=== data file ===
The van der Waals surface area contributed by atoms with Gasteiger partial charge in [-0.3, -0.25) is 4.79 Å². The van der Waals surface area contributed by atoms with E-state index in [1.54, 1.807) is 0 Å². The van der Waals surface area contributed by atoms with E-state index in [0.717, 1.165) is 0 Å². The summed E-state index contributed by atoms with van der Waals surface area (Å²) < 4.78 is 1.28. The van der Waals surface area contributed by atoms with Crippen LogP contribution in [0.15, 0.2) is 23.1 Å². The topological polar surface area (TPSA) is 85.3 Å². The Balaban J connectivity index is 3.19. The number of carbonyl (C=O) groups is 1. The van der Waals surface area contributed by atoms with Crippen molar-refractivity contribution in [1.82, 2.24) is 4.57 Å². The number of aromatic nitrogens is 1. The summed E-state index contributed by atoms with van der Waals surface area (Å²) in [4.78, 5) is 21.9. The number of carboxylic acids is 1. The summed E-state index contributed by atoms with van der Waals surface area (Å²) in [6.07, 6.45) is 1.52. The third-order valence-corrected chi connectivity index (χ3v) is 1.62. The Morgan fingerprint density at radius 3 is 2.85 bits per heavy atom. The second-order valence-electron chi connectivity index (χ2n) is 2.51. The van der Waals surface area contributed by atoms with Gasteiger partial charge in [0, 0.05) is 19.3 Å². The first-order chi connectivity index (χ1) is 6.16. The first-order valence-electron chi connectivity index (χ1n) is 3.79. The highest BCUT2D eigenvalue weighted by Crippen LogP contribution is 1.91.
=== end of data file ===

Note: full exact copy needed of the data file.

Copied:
The van der Waals surface area contributed by atoms with Gasteiger partial charge in [-0.3, -0.25) is 4.79 Å². The van der Waals surface area contributed by atoms with E-state index in [1.54, 1.807) is 0 Å². The van der Waals surface area contributed by atoms with E-state index in [0.717, 1.165) is 0 Å². The summed E-state index contributed by atoms with van der Waals surface area (Å²) < 4.78 is 1.28. The van der Waals surface area contributed by atoms with Crippen LogP contribution in [0.15, 0.2) is 23.1 Å². The topological polar surface area (TPSA) is 85.3 Å². The Balaban J connectivity index is 3.19. The number of carbonyl (C=O) groups is 1. The van der Waals surface area contributed by atoms with Crippen molar-refractivity contribution in [1.82, 2.24) is 4.57 Å². The number of aromatic nitrogens is 1. The summed E-state index contributed by atoms with van der Waals surface area (Å²) in [4.78, 5) is 21.9. The number of carboxylic acids is 1. The summed E-state index contributed by atoms with van der Waals surface area (Å²) in [6.07, 6.45) is 1.52. The third-order valence-corrected chi connectivity index (χ3v) is 1.62. The Morgan fingerprint density at radius 3 is 2.85 bits per heavy atom. The second-order valence-electron chi connectivity index (χ2n) is 2.51. The van der Waals surface area contributed by atoms with Gasteiger partial charge in [0, 0.05) is 19.3 Å². The first-order chi connectivity index (χ1) is 6.16. The first-order valence-electron chi connectivity index (χ1n) is 3.79. The highest BCUT2D eigenvalue weighted by Crippen LogP contribution is 1.91.